Thursday, December 4, 2014

Ahh Yes, Hand Gestures!

Have you ever noticed that during a conversation either you or the person speaking to you will manage to use their hands for descriptive use? Many people find that gesticulating with their hands helps to further their point.

It is true, that before humankind ever learned the art of vocalizing and we relied on our body language for communication. What is funny though is that even after billions and billions of years, we still find it necessary to enhance any language with movement.

 Many of these gestures reflect good intentions, for instance,
 the “OK” sign,  the thumb and forefinger hook together
 while keeping the hand straight  or crossed fingers, 
 which means “good luck.” Holding your thumb up  refers
 to “good job” or  agreement. A salute pays respect
 as does a handshake or even a wave.
In prayer, we hold our hands straight up, palms and fingers together, which when paired with a slight bow and the word “Namaste” is a
common greeting for the Hindus of South Asia.
Knocking on wood for those of us who are
superstitious is believed to keep evil tidings
away. The Vulcan salute, for all those
Star Trek fans, consists of holding the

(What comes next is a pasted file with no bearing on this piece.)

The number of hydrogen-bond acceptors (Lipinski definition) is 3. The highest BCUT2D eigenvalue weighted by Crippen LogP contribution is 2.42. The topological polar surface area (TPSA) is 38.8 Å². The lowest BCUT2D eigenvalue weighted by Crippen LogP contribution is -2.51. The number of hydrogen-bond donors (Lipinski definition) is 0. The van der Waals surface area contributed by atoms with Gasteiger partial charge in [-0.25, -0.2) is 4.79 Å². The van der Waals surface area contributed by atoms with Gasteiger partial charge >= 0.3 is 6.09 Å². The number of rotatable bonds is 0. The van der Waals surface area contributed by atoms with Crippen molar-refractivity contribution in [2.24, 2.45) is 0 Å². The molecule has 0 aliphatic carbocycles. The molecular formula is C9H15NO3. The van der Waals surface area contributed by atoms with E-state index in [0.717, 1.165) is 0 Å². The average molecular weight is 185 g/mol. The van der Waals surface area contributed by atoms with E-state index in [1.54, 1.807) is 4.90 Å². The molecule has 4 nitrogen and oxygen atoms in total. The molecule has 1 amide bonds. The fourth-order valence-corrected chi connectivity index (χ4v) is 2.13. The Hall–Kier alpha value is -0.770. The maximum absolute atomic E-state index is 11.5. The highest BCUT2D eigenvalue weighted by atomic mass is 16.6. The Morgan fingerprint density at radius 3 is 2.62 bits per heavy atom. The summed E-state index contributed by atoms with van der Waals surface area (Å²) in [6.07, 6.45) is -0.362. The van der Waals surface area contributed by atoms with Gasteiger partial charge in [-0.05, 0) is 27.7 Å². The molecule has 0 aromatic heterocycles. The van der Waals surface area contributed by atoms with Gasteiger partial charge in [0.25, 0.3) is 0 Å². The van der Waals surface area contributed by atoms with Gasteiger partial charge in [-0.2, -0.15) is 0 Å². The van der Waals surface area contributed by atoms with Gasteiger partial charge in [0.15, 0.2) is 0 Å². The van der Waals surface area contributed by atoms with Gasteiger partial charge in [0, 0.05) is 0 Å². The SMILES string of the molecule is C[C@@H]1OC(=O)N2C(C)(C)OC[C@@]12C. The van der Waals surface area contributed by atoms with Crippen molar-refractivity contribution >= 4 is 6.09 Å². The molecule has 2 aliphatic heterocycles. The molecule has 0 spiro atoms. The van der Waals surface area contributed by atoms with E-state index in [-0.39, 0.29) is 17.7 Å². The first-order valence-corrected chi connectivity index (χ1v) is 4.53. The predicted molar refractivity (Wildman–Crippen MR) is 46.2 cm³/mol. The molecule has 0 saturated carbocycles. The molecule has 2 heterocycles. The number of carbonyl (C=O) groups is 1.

hand straight up, palm facing out and creating a gap between the middle and ring finger while holding the thumb off to the side. This harder gesture means
“Go forth and  prosper."
We also have the signals that aren’t as well intentioned as those above. The loser sign which is formed by creating an “L” with the thumb and forefinger and holding it to your forehead. The finger gun, I bet you can figure this one out, tends to mean boredom. How about when you hold your hand straight up in front of you, palm facing out, and fingers straight? This hand signal usually means “Talk to the hand because the ears aren’t listening.”
Then of course, there is "The Finger," which is just holding the middle finger straight up at your intended subject and has not such a nice meaning. This symbol is most commonly used in the state of Massachusetts and known as “The Massachusetts Hello.”

Whatever the gesticulations may be keep an eye out for them during your everyday conversations. It is interesting to see how many people need to use their hands while communicating.

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